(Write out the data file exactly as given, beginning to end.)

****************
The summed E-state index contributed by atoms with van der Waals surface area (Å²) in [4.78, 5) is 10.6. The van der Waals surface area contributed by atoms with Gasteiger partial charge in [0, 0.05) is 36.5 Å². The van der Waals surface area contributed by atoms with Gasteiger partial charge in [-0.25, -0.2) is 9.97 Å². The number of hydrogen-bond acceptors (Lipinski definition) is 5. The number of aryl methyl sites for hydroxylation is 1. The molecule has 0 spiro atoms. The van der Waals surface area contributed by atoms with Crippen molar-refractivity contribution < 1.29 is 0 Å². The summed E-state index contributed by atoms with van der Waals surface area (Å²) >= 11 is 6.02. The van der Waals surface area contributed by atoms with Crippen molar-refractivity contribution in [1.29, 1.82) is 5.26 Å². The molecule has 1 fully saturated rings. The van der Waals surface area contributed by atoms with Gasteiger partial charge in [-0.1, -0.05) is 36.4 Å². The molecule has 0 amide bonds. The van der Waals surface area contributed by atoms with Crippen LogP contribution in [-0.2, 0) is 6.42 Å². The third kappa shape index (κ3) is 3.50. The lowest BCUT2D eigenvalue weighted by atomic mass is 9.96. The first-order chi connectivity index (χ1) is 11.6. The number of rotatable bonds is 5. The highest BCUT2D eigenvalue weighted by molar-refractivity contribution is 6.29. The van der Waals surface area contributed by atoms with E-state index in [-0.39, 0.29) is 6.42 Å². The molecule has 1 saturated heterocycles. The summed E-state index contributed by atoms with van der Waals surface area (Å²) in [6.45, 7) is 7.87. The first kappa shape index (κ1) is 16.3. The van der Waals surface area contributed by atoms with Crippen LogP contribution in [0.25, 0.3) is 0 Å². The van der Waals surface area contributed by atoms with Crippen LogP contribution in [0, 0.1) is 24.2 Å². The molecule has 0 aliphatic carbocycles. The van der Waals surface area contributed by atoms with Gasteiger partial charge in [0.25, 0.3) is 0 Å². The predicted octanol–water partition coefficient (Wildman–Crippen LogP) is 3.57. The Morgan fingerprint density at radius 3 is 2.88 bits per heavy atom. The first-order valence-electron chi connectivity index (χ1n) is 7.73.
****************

The summed E-state index contributed by atoms with van der Waals surface area (Å²) in [4.78, 5) is 10.6. The van der Waals surface area contributed by atoms with Gasteiger partial charge in [0, 0.05) is 36.5 Å². The van der Waals surface area contributed by atoms with Gasteiger partial charge in [-0.25, -0.2) is 9.97 Å². The number of hydrogen-bond acceptors (Lipinski definition) is 5. The number of aryl methyl sites for hydroxylation is 1. The molecule has 0 spiro atoms. The van der Waals surface area contributed by atoms with Crippen molar-refractivity contribution < 1.29 is 0 Å². The summed E-state index contributed by atoms with van der Waals surface area (Å²) >= 11 is 6.02. The van der Waals surface area contributed by atoms with Crippen molar-refractivity contribution in [1.29, 1.82) is 5.26 Å². The molecule has 1 fully saturated rings. The van der Waals surface area contributed by atoms with Gasteiger partial charge in [-0.1, -0.05) is 36.4 Å². The molecule has 0 amide bonds. The van der Waals surface area contributed by atoms with Crippen LogP contribution in [-0.2, 0) is 6.42 Å². The third kappa shape index (κ3) is 3.50. The lowest BCUT2D eigenvalue weighted by atomic mass is 9.96. The first-order chi connectivity index (χ1) is 11.6. The number of rotatable bonds is 5. The highest BCUT2D eigenvalue weighted by molar-refractivity contribution is 6.29. The van der Waals surface area contributed by atoms with E-state index in [-0.39, 0.29) is 6.42 Å². The molecule has 1 saturated heterocycles. The summed E-state index contributed by atoms with van der Waals surface area (Å²) in [6.45, 7) is 7.87. The first kappa shape index (κ1) is 16.3. The van der Waals surface area contributed by atoms with Crippen LogP contribution in [0.25, 0.3) is 0 Å². The van der Waals surface area contributed by atoms with Crippen LogP contribution in [0, 0.1) is 24.2 Å². The molecule has 0 aliphatic carbocycles. The van der Waals surface area contributed by atoms with Gasteiger partial charge in [0.25, 0.3) is 0 Å². The predicted octanol–water partition coefficient (Wildman–Crippen LogP) is 3.57. The Morgan fingerprint density at radius 3 is 2.88 bits per heavy atom. The first-order valence-electron chi connectivity index (χ1n) is 7.73.